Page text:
Reporting Human Capital Metrics — the SEC now requires it | Coaching Right Now
We in Human Resources have long talked about human capital (HC) metrics: which ones are important, how do you calculate them, where does the raw data come from, and who in the organization cares about them. The answer to who cares about them is now the CEO, CFO, and Investors. As part of the U.S. Securities and Exchange Commission’s update to Regulation S-K, a final rule on human capital reporting will be effective November 9, 2020. That means that year end reporting for all SEC registered companies will need to report HC metrics. It’s not just SEC registered companies that will start reporting HC metrics — forward thinking organizations of all kinds will want to be transparent and help shape the standards.
This new reporting requirement is an opportunity to better connect HR’s efforts to the business-something for which HR and senior leaders have long been asking.
Maybe you already knew about this rule, or maybe this is the first time you have heard about it. Either way, you may be wondering — so what exactly does my company need to report? The rule specifically says:
A registrant will need to disclose, to the extent material to an understanding of the registrant’s business, a description of the registrant’s human capital resources, including the number of persons employed by the registrant, and any human capital measures or objectives that the registrant focuses on in managing the business (such as, depending on the nature of the registrant’s business and workforce, measures or objectives that address the development, attraction and retention of personnel).
The concept of materiality comes from accounting and is used in compiling and auditing financial statements. Something is considered “material” if there is a substantial likelihood that a reasonable person would consider it important in making investment decisions. Take that same concept and apply it to HC. Who wouldn’t want to know if a company had a retention problem, whether the culture of the company supported inclusion, or whether they were developing their talent sufficiently to create strong internal succession?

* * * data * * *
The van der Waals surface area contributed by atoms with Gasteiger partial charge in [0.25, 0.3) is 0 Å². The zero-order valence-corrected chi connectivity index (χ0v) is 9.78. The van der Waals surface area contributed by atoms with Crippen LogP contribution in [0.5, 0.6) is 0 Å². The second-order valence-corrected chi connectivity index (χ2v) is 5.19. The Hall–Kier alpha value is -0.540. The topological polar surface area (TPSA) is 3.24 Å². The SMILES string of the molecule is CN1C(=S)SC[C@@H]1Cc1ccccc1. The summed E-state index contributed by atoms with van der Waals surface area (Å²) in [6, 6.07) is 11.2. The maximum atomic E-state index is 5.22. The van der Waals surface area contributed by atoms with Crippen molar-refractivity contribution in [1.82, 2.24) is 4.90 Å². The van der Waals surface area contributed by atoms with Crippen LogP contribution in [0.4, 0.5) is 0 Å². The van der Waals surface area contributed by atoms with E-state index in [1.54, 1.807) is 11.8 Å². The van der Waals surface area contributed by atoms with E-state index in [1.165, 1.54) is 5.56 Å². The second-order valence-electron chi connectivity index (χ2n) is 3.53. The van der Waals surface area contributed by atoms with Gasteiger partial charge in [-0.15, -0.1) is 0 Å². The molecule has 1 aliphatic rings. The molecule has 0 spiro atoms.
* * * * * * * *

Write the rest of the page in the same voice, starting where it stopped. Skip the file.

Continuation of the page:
There is only one required HC metric — the number of people employed. The other reported metrics should reflect what HC metrics and objectives your company uses to manage your business.
So don’t wait for the finance function to ask you for the metrics. Grab your seat at the table and set the agenda for human capital reporting — both in the initial year of reporting and for future years.
Ask yourself: what are the questions your senior leaders, board members, and investors ask about the business; and what HC and talent management metrics align with those questions? What measures do you already have available? What measures will you need to develop?
If you were struggling to make the business case for initiatives to attract, develop, or retain talent, you now have the opportunity to tie the initiative to your company’s reported HC metrics. For example, coaching your leaders positively impacts employee engagement and succession readiness, both of which are metrics your company may consider material. Similarly, a positive culture will reduce turnover, which may be another reported metric. As the material metrics are identified in your company, there will likely be a pull for the activities and initiatives that contribute to improvement in these metrics. Make sure your goals and objectives reflect these activities and initiatives.
How many times have you heard a CEO say, “People are our most important assets. “ It will now be incumbent on organizations to disclose key information about their most important assets. If you are in Human Resources, don’t let this opportunity to connect your efforts to the business pass you by!
Originally published at https://www.coachingrightnow.com on October 14, 2020.